In 2010, I made one of the biggest mistakes of my entrepreneurial journey. I had paid a developer a large sum of money to develop a couple of WordPress plugins I had ideas for. I had seen others successfully create and sell WordPress plugins, and I wanted in on it. But the problem was that I rushed into it. I made the mistake of chasing the money, and didn’t actually validate the idea, or consider who the plugin was for. The result? Nobody wanted them. I didn’t even sell one. I spent $15,000 to get the plugins developed, and they didn’t go anywhere.

25. Products – You can create your own product, such as an ebook or computer software. You would then use your blog as a promotion tool to get people to buy your product. As long as you create a legitimate product with a whole lot of value, you should be able to get some buyers, but like everything else with a blog, you’ll need the traffic to get the sells.
But, as I said, development costs money. For the Smart Podcast Player, it’s a plugin so it requires constant validation, testing, upgrades, and a solid customer support system in place, all of which costs money. If you have a plan to do something similar for your online business, you’ll need to think about this before you even get started so your processes are covered. Read about the lessons we learned in building the player and how we validated it before launch.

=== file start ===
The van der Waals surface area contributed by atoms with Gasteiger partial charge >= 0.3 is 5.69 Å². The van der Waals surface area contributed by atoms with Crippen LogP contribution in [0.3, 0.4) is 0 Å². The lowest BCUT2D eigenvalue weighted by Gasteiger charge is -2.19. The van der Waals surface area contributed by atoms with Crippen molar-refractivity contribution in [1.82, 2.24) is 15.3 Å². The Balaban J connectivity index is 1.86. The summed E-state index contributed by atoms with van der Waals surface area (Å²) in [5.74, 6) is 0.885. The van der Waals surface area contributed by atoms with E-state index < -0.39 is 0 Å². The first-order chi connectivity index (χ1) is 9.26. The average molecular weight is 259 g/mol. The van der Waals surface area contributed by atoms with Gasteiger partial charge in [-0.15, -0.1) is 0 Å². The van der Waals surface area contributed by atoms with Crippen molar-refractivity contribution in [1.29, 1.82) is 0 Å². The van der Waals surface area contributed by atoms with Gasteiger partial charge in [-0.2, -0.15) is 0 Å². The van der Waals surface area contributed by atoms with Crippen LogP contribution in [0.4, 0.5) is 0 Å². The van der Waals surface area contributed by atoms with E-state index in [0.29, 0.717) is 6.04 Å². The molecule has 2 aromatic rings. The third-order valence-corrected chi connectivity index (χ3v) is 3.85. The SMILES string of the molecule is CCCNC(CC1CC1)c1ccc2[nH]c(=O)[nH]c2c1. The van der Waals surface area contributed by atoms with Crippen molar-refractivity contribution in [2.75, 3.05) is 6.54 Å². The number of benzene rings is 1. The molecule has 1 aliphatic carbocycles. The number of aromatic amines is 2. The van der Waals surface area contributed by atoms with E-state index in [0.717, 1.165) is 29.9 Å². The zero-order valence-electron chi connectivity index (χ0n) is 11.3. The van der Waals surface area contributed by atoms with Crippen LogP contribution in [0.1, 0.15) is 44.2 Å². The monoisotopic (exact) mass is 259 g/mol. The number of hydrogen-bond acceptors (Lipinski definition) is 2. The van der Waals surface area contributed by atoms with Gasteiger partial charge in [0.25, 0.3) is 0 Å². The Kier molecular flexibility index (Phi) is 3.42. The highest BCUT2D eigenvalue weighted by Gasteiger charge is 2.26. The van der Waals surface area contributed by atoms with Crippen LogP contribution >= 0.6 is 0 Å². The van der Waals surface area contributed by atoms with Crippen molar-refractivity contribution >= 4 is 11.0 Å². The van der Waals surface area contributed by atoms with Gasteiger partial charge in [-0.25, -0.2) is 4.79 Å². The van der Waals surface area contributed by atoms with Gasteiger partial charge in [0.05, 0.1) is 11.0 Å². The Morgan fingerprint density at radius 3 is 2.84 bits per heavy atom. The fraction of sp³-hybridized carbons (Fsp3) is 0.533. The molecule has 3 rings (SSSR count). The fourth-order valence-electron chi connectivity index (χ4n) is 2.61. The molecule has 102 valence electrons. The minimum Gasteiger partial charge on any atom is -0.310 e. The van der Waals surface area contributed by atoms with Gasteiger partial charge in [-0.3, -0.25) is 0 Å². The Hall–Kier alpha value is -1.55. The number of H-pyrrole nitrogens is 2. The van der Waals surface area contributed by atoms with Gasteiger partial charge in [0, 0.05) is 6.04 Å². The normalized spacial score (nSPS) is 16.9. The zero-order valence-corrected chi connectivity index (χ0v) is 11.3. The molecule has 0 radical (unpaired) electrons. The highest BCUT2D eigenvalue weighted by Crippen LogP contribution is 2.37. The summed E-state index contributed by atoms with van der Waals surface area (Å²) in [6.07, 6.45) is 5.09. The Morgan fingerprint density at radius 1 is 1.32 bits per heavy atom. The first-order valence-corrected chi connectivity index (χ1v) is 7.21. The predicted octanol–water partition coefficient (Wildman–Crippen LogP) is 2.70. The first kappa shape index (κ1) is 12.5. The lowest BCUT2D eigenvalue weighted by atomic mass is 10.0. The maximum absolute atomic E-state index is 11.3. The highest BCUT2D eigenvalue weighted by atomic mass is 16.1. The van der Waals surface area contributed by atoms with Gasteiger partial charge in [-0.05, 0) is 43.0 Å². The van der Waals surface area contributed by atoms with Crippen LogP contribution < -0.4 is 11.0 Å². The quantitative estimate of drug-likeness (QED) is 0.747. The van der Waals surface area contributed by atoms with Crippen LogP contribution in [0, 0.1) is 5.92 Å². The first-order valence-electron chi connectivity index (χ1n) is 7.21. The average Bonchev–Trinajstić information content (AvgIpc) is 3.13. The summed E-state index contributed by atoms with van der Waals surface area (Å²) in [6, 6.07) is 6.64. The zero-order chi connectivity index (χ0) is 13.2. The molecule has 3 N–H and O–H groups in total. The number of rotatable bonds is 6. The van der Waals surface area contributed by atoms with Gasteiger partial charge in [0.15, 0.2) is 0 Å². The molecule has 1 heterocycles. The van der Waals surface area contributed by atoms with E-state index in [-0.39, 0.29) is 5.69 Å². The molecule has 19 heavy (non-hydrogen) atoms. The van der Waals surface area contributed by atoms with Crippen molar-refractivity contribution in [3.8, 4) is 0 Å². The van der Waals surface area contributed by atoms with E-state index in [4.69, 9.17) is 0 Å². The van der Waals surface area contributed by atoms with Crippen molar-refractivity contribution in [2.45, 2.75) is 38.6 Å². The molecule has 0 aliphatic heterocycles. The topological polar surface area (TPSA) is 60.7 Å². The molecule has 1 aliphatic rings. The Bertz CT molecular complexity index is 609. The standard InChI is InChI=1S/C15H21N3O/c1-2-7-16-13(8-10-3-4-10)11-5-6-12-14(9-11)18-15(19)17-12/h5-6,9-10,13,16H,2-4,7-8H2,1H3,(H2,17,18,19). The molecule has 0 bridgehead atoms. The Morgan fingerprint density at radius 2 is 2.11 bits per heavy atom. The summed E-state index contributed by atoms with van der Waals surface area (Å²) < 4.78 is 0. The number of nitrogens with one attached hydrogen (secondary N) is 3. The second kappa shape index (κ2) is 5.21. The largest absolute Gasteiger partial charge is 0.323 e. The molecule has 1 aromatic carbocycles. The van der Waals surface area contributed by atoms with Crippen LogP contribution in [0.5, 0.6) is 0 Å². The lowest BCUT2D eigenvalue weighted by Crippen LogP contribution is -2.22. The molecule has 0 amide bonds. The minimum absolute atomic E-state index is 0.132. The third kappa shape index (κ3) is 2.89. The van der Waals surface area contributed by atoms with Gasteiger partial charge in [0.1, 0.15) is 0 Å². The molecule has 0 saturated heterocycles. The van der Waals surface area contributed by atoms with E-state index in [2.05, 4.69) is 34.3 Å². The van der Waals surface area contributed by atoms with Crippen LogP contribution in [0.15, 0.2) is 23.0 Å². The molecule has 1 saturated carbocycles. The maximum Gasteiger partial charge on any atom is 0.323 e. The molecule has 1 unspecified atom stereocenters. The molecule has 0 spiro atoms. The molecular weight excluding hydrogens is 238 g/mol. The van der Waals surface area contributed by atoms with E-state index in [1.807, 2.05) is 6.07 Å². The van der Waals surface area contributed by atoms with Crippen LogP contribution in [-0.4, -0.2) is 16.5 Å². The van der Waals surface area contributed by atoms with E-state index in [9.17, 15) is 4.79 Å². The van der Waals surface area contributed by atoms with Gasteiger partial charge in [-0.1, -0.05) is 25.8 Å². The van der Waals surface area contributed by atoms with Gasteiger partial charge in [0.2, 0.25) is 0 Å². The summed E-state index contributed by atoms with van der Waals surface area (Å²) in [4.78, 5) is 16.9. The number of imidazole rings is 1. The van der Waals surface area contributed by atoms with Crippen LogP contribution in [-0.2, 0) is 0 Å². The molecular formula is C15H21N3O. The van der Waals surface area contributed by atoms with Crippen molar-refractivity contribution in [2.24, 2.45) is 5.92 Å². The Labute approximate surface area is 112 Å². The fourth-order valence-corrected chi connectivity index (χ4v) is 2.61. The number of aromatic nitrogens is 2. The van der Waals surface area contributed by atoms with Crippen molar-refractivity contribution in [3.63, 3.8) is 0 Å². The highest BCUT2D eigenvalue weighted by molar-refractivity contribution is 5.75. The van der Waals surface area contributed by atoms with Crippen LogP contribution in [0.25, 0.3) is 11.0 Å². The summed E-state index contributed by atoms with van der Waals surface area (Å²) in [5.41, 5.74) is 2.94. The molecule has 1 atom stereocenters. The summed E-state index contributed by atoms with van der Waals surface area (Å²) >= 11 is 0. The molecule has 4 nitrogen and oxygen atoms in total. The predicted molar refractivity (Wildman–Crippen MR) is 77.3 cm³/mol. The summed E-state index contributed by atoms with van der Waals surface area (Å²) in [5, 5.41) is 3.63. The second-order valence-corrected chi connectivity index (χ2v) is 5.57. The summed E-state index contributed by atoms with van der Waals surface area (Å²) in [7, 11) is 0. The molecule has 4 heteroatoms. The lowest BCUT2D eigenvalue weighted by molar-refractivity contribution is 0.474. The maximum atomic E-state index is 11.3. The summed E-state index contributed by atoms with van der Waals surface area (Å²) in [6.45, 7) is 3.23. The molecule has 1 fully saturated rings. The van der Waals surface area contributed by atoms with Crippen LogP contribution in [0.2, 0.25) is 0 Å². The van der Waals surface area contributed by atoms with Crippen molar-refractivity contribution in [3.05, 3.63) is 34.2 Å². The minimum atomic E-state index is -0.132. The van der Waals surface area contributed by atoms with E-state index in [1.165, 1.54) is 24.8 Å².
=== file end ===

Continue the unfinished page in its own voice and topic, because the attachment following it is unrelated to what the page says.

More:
Be professional. When you submit a résumé, don’t type it in ALL CAPS and please don’t avoid the caps lock like the plague. Know how to use it without looking incompetent. Write in complete sentences with proper grammar. Of course, there will be exceptions, but even with the exceptions, you must keep it professional. You’re building their view of you.


Double check yourself, before you double wreck yourself. Make sure everything you send to a company, whether a résumé, an email or a portfolio, is good to go. Double check your grammar and wording, and for God’s sake use spell check! This is especially important when it comes to the company’s name. Don’t spell their name wrong and be sure to type it how they type it (e.g. Problogger, not Pro Blogger).
This is a job with much potential, in part because the title description covers many things. “You can fit your offerings to what you know how to do,” says Stephanie Foster, a former medical transcriptionist who runs the website HomeWithTheKids.com. One can own a virtual assistant business or work from home for a company that makes you available to other employers or clients. HomeWithTheKids.com, for example, currently features several such companies.